How To Start And Sell A Startup

Starting a startup is easy. The difficulty lies in long-term survival and in growing it into a profitable venture. The most exciting thing about entrepreneurship, which happens to be the most difficult thing to do, is not coming up with new ideas, but executing on those ideas. The truth is, you don’t even need new ideas. If you think you have a new idea, nine times out of ten, you don’t know the history. Ideas are all over. Everyone has ideas. What is lacking is the ability to execute. The great entrepreneurs are not rewarded for ideas, they are rewarded for startup launch and execution. In this article, we will discuss how you can start and sell a startup.

The first thing you have to realize is that success takes time. Don’t expect to start a business tomorrow and be a millionaire by the end of the year. Statistically, it takes 6-10 years for a company to grow to sufficient scale and cash flow generation for the investors to be able to take the company to exit the company. So plan to be in it for the long haul. Success won’t be overnight.

Identify Future Acquirers 

You most likely future acquirers are your rivals. We are talking about mergers and acquisitions here. The company’s who are most likely to want to buy your company are either those companies threatened by your success, or companies that see synergies with your business. Direct and indirect rivals are where you should look for future acquirers.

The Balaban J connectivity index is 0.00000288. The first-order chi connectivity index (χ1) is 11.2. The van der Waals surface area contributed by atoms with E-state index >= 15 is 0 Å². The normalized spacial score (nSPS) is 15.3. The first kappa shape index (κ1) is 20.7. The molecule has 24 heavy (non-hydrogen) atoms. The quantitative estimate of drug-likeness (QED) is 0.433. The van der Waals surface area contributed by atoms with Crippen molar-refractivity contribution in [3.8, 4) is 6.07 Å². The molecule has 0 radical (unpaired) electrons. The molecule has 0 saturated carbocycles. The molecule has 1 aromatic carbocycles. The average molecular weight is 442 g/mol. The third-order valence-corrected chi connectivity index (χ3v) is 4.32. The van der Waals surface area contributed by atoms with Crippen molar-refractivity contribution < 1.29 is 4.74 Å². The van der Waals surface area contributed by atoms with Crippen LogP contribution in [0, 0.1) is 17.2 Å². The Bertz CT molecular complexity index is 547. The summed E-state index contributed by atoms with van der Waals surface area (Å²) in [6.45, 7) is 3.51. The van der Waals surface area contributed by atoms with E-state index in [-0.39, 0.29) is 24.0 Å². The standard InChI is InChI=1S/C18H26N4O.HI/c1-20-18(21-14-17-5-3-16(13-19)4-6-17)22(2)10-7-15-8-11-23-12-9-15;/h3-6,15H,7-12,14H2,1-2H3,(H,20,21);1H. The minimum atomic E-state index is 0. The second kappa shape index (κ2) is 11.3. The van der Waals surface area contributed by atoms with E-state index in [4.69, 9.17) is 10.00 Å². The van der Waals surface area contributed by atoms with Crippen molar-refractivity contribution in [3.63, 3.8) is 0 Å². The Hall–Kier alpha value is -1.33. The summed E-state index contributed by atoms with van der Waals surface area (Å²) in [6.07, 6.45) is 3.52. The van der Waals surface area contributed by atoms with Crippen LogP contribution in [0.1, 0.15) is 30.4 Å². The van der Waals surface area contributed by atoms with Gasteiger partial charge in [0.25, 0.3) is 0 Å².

What you need to do is conduct an industry analysis and create a strategic map of your competitive landscape. Not only will this give you an understanding of the competitive forces shaping your industry, it will help you discover potential buyers in areas you may not have thought to look. 

Another way to find potential buyers is to speak to people in the industry. This is a time when, because you are new to the industry, they are more likely to be open with you and share ideas about the competitive forces within their industry. 

Determine Your Value Proposition 

If your business does not have a unique value proposition, then it will lack pricing power and be unable to differentiate itself from its rivals. So, in the research phase of your startup launch, you need to find that one thing that only you can do. The biggest competitive advantage of them all is barriers to entry. A company that is so strong that it is impossible for new entrants to emerge, will be very valuable.  Take Google, for example. It is incredibly difficult for any other search engine to thrive. Google owns the market because the nature of search engines is such that the best search engines are the biggest search engines, so a new search engine will be inherently inferior. Google achieved this dominance by developing a revolution search algorithm. That was their value proposition. Your business needs one too. If your business can’t defend its turf, it can’t survive. 


When the time comes, and your business has survived and managed to thrive, you can begin approaching those rivals you identified in your industry analysis. You can also use tools like Empire Flippers and Flippa to find other acquirers. One thing that entrepreneurs often forget at their startup launch is the importance of having an estate plan for a startup. This is crucial to ensure that your estate is in order and that the business can survive if ever you are incapacitated or pass on. 

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